Two flowers this month, in fact. Fairly new for me. The deep red is hard to photograph accurately, but this does give a sense of the depth and strength of colour in it. The rainbow is one of the flowers I have of this sort. Though they are somewhat similar, they all have their charm, and their happy summer connotations for me. Both unnamed as I write this.
I hadn’t seen one before like this smallish, but very colourful, and ornate, flower. Not in these colours, anyway. It seems like it will be a robust flower, but only time, and further testing, will tell. It’s a very new flower, but has gone straight into the ‘Flower of the Month’ category with looks like this. I’ve also delved back into the list of possible names from the grandchildren mentioned in the May 2016 entry. Thanks to Alex this is now called ‘The Heat of the Day’.
After a long gap, and not too many good new flowers in the interim, I’ve come back to trying to put a Flower of the Month on here again. This was new back in April-May 2016 (last month, as I write this). I asked two of my grandchildren for suggestions. Well, I asked the older one, but both replied, and there were multiple good suggestions. However, here’s the name I’m choosing, slightly altered from the original. I hadn’t seen one before like this small-medium flower with its delicate, but definite, orange edging. It’s called ‘Yes, Alexandra!’.
Autumn Blues? Early this year a New Zealand Hibiscus group was formed on Facebook. I joined when somebody pointed its existence out to me. Russell Fransham subsequently provided a prime picture on the group of the commercially available cultivar ‘Blue Thunder’. By chance, I’d taken photos in this month of two of my outdoor “blues”. [actually it’s really a spectrum of brown-blue-purple-grey colours that typically emerge from breeding efforts aimed this way.] Here are my examples for contrast.
This had a new flower in October 2015, but the plant itself flowered first several years before. Neglected no more, it will be put into a larger bag, with fresh potting mix, pronto! I’ve called it Moorea Blue Queen now, and it’s to be observed further so that its growth habits can be determined. And by the way, that citrus fruit is a good sized Ugli, and not a little Mandarin, as you might be expecting.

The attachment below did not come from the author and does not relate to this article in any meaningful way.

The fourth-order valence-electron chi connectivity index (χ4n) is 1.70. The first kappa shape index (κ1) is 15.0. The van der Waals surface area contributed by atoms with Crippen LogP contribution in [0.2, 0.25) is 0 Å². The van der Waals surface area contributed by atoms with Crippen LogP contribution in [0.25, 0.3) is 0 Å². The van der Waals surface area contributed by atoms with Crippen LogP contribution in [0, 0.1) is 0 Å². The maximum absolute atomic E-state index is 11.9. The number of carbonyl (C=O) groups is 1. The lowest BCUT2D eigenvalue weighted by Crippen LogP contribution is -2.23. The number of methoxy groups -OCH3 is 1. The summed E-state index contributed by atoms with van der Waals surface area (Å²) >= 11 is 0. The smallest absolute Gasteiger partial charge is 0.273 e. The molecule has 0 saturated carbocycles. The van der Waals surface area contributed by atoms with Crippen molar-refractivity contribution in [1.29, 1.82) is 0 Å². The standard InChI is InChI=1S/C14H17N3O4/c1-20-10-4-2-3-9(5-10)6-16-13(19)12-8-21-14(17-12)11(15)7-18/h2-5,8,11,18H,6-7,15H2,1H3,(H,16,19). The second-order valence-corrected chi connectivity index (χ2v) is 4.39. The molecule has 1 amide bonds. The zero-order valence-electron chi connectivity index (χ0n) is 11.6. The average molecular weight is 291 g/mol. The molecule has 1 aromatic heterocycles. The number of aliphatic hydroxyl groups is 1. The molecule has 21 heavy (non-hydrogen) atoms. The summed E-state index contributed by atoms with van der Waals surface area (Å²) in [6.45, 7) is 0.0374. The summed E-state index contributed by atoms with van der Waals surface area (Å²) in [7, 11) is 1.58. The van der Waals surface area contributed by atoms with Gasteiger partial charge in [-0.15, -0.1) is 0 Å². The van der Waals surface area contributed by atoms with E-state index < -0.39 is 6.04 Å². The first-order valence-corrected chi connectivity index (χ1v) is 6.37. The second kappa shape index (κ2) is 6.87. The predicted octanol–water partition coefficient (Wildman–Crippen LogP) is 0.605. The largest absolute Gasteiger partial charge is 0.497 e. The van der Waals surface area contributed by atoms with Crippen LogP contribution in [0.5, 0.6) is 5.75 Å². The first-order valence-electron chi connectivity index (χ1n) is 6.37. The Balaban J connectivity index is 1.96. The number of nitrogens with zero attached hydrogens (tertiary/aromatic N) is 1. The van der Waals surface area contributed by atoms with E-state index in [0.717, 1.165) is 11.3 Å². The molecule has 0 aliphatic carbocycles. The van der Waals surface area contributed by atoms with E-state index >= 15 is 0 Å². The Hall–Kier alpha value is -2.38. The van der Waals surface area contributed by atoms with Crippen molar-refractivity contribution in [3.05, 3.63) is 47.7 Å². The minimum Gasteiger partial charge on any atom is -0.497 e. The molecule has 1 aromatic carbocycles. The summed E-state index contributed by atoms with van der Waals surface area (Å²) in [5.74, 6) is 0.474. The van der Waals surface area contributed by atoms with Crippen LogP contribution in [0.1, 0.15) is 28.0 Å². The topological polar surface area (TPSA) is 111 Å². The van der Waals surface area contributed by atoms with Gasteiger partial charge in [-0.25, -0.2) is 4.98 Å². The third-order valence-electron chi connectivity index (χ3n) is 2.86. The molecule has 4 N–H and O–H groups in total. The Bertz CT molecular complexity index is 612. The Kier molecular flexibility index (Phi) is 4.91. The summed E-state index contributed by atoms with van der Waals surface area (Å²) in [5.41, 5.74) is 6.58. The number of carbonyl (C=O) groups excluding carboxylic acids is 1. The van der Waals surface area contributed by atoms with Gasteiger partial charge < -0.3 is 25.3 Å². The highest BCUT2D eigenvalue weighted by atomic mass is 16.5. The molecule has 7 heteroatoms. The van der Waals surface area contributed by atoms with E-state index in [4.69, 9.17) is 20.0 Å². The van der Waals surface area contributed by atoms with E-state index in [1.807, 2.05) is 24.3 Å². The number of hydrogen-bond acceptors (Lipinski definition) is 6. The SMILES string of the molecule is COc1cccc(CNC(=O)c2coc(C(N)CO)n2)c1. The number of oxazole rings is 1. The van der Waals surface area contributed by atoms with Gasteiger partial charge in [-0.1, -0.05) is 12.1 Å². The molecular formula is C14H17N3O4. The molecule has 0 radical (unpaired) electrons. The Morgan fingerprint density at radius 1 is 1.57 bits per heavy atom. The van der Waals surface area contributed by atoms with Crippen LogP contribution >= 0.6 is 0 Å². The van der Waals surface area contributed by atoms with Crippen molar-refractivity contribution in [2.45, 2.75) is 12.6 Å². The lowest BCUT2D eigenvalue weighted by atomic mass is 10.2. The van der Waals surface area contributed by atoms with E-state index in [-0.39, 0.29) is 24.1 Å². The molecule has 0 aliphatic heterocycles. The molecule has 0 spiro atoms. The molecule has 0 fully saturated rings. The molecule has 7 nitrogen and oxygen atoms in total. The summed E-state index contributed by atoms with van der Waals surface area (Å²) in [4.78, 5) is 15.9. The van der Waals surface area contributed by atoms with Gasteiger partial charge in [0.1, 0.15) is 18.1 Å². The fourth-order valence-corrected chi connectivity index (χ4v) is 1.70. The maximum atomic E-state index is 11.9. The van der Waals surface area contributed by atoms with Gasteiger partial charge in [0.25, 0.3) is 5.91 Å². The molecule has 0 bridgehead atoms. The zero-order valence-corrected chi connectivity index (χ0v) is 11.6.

This is ‘Chamomile Tea’, named mostly by me for its colours, but also because the parents are called ‘Iguana’ and ‘Green Tea’. Within the mild brown/orange face are complex colours that also reach towards pink and brown-greens. Subtle. But then, it is chamomile tea, and not strong coffee!
Good colours and style makes this one worth observing further. It was bred from parents one of which included ‘M. Violet Moon’ as part of its lineage. So, I’m calling this ‘Trace of a Violet Moon’
Recently I put together a collection of flowers available on some of my plants, and presented them to Valerie Hunton, a Kerikeri painter. Here are some of those flowers, and the time was late May 2015. All are new ones raised by me from imported seeds.
This one first flowered for me some years ago on South Kaipara Head. I planted it soon after I arrived here in October 2011. It blooms reliably once summer heat arrives, and it is building a stronger structure amidst some other plants crowding it. Arguably the best of the new flowers I’ve had in this colour range. I call it ‘Towering Inferno’.
One of my real successes is ‘Jane Verbitsky’. Here is an excellent cluster of flowers. This sort of flowering becomes more likely as the plants in the ground grow older and stronger. I hope that when it is twice its current age it will be like this all over in a future April, a time when heat-loving hibiscus are thriving. See May 2012 below for an earlier glimpse of this flower.
By my standards this is an oldie, and a goodie. It’s one of the very brightest of the earliest seedlings that I raised when I first began with hibiscus. I called it ‘Volcano’s Throat’. As close as I want to get to the real thing, btw. I live in a volcanic field that stretches inland, and also back out to the coast. There are something like 27 volcanic hills and vents in the field, none of them active for over 1,500 years.
For a long time I argued with myself about the name for this. It’s initial name was going to be something playing on the intense yellow tones in it. Instead, I’ve named it ‘Golden Girl’ with an old friend in mind. I haven’t tried it outdoors yet. Provided that it performs well in the sun, rain, and wind, then I’ll keep that name. Its namesake loves yachting, including yacht racing, so our real weather doesn’t bother her too much.
“Very frou frou” commented my former partner, Rosemary. One of the parents, on Moorea, was a flower called ‘Tahitian Pink Princess’, so I’ve tentatively called this one, which first flowered before Winter 2014, ‘Pink Prince’. But, yes, in terms of our usual expectations of traditional and plain hibiscus flowers in New Zealand, this is definitely getting into the elaborately decorative.
After Francesca (see the entries for the two months below this one) our main instructor was Oni until early 2015. And of course Oni deserved her own flower. I was looking through her website. I noticed a photo of her taken in Alaska. The colours in her photo fitted very well with this new flower, so I promptly named it ‘Oni in Alaska’.
Francesca became pregnant and continued to lead us through the yoga classes. This flower was named very soon after she gave birth to a delightful little daughter, Aria Grian. And that is the name of this flower: ‘Aria Grian’.